It was my second evening there and I had spent the day at the orphanage in Croix des Bouquets where I am developing a project.  The three of us sat at the table to have dinner with our host Pastor Fred.  The impromptu debriefing session began as it would most every night after that.  It was a relaxed setting, not at all structured like most would think.  Simply, it was just a few guys sitting around talking, sharing and laughing.  That was when Bruno asked if I’d like to join them the next day.  Tatoo emphatically agreed “Yeah, you can be part of the team.  Fill in any gaps and get additional footage.”  Of course I said yes and the adventure kicked up one more notch. 

Finally I was able to see the work for myself.  The “Art Attack Workshop”, the orphanages they were helping out and their Haitian team; a translator, a driver and the driver’s assistant.  The following three days were as if it was all planned out, as if we had worked together previously.   As a matter of fact it worked out too well.  When I hear me tell it to others, it almost seems like a lie or at least an exaggeration.  The reason we worked well together is that no particular person took sole ownership of the work.  Tatoo did his thing, we helped.  Bruno did his thing, no one criticized.  I did my thing, it was appreciated.  We all knew our role, we all knew the objectives.  The details were mostly worked out during breakfast and the evening conversations.  Mutual respect, understanding the mission and humility are the ingredients for an effective team.  That is what worked for us. 

Bruno Santos Photography

The Highlights

Another added bonus was that during my time helping them out, I began developing my 1-2 minute informative videos in English and Portuguese.   Social media reaction was great and many said they felt as if they were part of the trip!

During one of our coffee sessions I threw out the idea of recording an interview.  After a few attempts to find a quiet location, we were successful.  That interview itself was a highlight.  It was a fun and unexpected way to document a little of our trip to Haiti.   

I asked Bruno what his most memorable moment was.  He explained that his first trip in 2015 with the group, he was designated as the photographer.  There was an innumerous amount of photographs taken.  He practically took a photo of everyone the team worked with and every child of the orphanages.  This year, 2016, he had a chance to deliver the photos to their rightful owners.  That last day at the orphanage he sat on the back of the truck, held up a picture and the children would call out the name of who was on there.  The child would run up through the crowd and get his/her picture!  To him it was a work that came full circle at that moment.  It is interesting to point out that mission workers always go and take pictures.  Almost never do the children get to have with them a picture of that memory or a picture of us.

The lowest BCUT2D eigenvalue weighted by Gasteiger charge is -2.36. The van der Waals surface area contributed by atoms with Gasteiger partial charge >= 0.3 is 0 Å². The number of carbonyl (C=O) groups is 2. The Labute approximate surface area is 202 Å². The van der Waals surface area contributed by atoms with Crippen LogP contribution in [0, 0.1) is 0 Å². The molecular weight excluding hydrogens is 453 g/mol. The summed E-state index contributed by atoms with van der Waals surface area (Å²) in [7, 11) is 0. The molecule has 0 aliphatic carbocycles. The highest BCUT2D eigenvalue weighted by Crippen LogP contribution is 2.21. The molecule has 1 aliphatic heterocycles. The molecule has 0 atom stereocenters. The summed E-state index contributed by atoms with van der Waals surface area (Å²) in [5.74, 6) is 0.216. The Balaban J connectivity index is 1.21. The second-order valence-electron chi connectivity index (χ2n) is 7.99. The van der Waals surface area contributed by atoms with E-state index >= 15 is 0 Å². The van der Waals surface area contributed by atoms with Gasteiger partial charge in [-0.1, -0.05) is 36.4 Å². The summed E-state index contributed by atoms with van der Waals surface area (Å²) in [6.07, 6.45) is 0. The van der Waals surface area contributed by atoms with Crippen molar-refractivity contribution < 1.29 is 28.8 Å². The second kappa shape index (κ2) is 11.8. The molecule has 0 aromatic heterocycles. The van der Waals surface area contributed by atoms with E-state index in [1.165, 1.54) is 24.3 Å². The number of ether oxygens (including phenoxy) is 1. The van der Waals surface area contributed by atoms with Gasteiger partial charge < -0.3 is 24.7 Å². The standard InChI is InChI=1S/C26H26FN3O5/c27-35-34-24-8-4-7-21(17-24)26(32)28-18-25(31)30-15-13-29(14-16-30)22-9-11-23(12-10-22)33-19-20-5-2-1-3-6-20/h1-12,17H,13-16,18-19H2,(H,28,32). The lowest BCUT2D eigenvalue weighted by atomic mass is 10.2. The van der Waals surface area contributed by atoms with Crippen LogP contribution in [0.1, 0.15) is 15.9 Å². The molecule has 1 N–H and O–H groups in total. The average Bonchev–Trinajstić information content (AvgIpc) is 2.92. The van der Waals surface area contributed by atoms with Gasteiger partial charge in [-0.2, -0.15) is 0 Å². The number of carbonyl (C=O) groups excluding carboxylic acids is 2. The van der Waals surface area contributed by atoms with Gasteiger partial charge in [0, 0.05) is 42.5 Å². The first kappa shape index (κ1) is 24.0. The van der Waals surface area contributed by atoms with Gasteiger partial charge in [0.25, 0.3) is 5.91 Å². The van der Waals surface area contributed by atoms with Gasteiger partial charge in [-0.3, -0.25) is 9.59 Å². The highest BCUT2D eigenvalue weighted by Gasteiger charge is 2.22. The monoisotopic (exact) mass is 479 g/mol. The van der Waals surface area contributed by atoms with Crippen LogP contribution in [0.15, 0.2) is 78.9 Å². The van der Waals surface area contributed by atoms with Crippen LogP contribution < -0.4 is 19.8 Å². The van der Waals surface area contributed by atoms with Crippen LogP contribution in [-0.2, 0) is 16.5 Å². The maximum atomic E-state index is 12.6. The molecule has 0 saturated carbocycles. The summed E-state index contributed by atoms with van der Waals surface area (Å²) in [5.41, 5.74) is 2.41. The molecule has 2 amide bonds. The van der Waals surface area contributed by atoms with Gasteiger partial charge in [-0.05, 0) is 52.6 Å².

Tatoo was asked the same question in our interview.  He recounted that on the last day at one of the orphanages, something peculiar happened during the T shirt painting workshop.   That day, this particular program he specifically targeted the teenagers/adolescents.  He said that once the child gets older the cuteness is lost and with that children become more isolated and unwanted.  So, the workshop was taking place on the second floor of the building.  All of a sudden, chatter from below turned into a few yells which then became chanting “Tatoo! Tatoo!” The younger children remembered Tatoo from the previous year and wanted to participate.  As it was getting late and the workshop was only for the older kids, Tatoo couldn’t accommodate the younger ones.  Suddenly they invaded the area of the workshop and began stencil painting t shirts.  What stuck out for Tatoo was that the children didn’t make a mess or destroy anything, they did the work correctly and way more organized than expected.  “They knew exactly what to do…” also as he reflected, “I still don’t understand the significance of that event”. 

I went to Haiti with a specific purpose in mind, a specific project to establish.  Meeting Bruno and Tatoo was unplanned.  Becoming a partner was unexpected.  Spending that time building friendships and sharing experiences was completely unpredictable.  Taking part in the Art Attack Workshop project was the highlight of my 2016 trip to Haiti.

For a complete playlist of the videos click here for my youtube channel!

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  1. Reply
    Ricardo says

    Super legal, bon bagay!

  2. Reply
    Ricardo says

    Ficou ótimo o registro.
    Obrigado pela parceria, irmão!